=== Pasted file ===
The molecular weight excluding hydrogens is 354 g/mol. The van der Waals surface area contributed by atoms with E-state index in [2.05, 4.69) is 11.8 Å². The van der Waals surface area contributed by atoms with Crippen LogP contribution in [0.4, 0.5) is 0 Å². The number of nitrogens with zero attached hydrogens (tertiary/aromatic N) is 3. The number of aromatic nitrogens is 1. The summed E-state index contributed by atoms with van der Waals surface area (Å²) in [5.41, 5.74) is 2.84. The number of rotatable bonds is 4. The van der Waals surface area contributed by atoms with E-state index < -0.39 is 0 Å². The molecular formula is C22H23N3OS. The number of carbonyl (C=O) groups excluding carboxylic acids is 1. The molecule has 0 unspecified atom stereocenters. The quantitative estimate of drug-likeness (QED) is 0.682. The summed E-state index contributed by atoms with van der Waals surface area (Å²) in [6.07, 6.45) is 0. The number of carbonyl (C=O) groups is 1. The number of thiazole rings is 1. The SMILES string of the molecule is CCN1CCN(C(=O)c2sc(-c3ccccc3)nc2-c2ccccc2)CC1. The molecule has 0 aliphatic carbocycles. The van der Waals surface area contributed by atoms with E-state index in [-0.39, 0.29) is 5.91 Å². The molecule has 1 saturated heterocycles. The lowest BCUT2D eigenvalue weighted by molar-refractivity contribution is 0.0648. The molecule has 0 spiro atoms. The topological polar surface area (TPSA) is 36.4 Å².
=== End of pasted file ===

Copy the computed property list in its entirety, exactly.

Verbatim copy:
The molecular weight excluding hydrogens is 354 g/mol. The van der Waals surface area contributed by atoms with E-state index in [2.05, 4.69) is 11.8 Å². The van der Waals surface area contributed by atoms with Crippen LogP contribution in [0.4, 0.5) is 0 Å². The number of nitrogens with zero attached hydrogens (tertiary/aromatic N) is 3. The number of aromatic nitrogens is 1. The summed E-state index contributed by atoms with van der Waals surface area (Å²) in [5.41, 5.74) is 2.84. The number of rotatable bonds is 4. The van der Waals surface area contributed by atoms with E-state index < -0.39 is 0 Å². The molecular formula is C22H23N3OS. The number of carbonyl (C=O) groups excluding carboxylic acids is 1. The molecule has 0 unspecified atom stereocenters. The quantitative estimate of drug-likeness (QED) is 0.682. The summed E-state index contributed by atoms with van der Waals surface area (Å²) in [6.07, 6.45) is 0. The number of carbonyl (C=O) groups is 1. The number of thiazole rings is 1. The SMILES string of the molecule is CCN1CCN(C(=O)c2sc(-c3ccccc3)nc2-c2ccccc2)CC1. The molecule has 0 aliphatic carbocycles. The van der Waals surface area contributed by atoms with E-state index in [-0.39, 0.29) is 5.91 Å². The molecule has 1 saturated heterocycles. The lowest BCUT2D eigenvalue weighted by molar-refractivity contribution is 0.0648. The molecule has 0 spiro atoms. The topological polar surface area (TPSA) is 36.4 Å².